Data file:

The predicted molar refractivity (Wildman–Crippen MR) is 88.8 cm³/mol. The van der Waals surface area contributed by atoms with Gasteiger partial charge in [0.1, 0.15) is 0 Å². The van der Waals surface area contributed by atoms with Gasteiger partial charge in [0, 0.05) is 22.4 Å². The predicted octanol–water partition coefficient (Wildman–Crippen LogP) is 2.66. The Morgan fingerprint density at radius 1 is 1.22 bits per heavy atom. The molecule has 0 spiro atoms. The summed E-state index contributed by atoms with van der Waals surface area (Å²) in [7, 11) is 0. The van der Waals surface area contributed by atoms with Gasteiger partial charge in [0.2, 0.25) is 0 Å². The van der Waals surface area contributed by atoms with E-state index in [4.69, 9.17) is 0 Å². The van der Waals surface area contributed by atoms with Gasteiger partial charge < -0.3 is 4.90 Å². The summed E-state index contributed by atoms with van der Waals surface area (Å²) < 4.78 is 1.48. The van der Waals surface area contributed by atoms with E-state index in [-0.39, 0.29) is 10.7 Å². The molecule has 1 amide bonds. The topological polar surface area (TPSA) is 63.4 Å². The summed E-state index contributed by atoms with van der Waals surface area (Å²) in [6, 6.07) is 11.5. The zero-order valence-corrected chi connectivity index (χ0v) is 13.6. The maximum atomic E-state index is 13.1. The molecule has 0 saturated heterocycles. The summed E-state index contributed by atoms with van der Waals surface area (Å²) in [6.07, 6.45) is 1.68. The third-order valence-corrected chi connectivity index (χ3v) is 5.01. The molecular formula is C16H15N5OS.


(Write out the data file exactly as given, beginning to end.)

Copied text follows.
The predicted molar refractivity (Wildman–Crippen MR) is 88.8 cm³/mol. The van der Waals surface area contributed by atoms with Gasteiger partial charge in [0.1, 0.15) is 0 Å². The van der Waals surface area contributed by atoms with Gasteiger partial charge in [0, 0.05) is 22.4 Å². The predicted octanol–water partition coefficient (Wildman–Crippen LogP) is 2.66. The Morgan fingerprint density at radius 1 is 1.22 bits per heavy atom. The molecule has 0 spiro atoms. The summed E-state index contributed by atoms with van der Waals surface area (Å²) in [7, 11) is 0. The van der Waals surface area contributed by atoms with Gasteiger partial charge in [0.2, 0.25) is 0 Å². The van der Waals surface area contributed by atoms with E-state index in [4.69, 9.17) is 0 Å². The van der Waals surface area contributed by atoms with Gasteiger partial charge < -0.3 is 4.90 Å². The summed E-state index contributed by atoms with van der Waals surface area (Å²) < 4.78 is 1.48. The van der Waals surface area contributed by atoms with E-state index in [-0.39, 0.29) is 10.7 Å². The molecule has 1 amide bonds. The topological polar surface area (TPSA) is 63.4 Å². The summed E-state index contributed by atoms with van der Waals surface area (Å²) in [6, 6.07) is 11.5. The zero-order valence-corrected chi connectivity index (χ0v) is 13.6. The maximum atomic E-state index is 13.1. The molecule has 0 saturated heterocycles. The summed E-state index contributed by atoms with van der Waals surface area (Å²) in [6.07, 6.45) is 1.68. The third-order valence-corrected chi connectivity index (χ3v) is 5.01. The molecular formula is C16H15N5OS.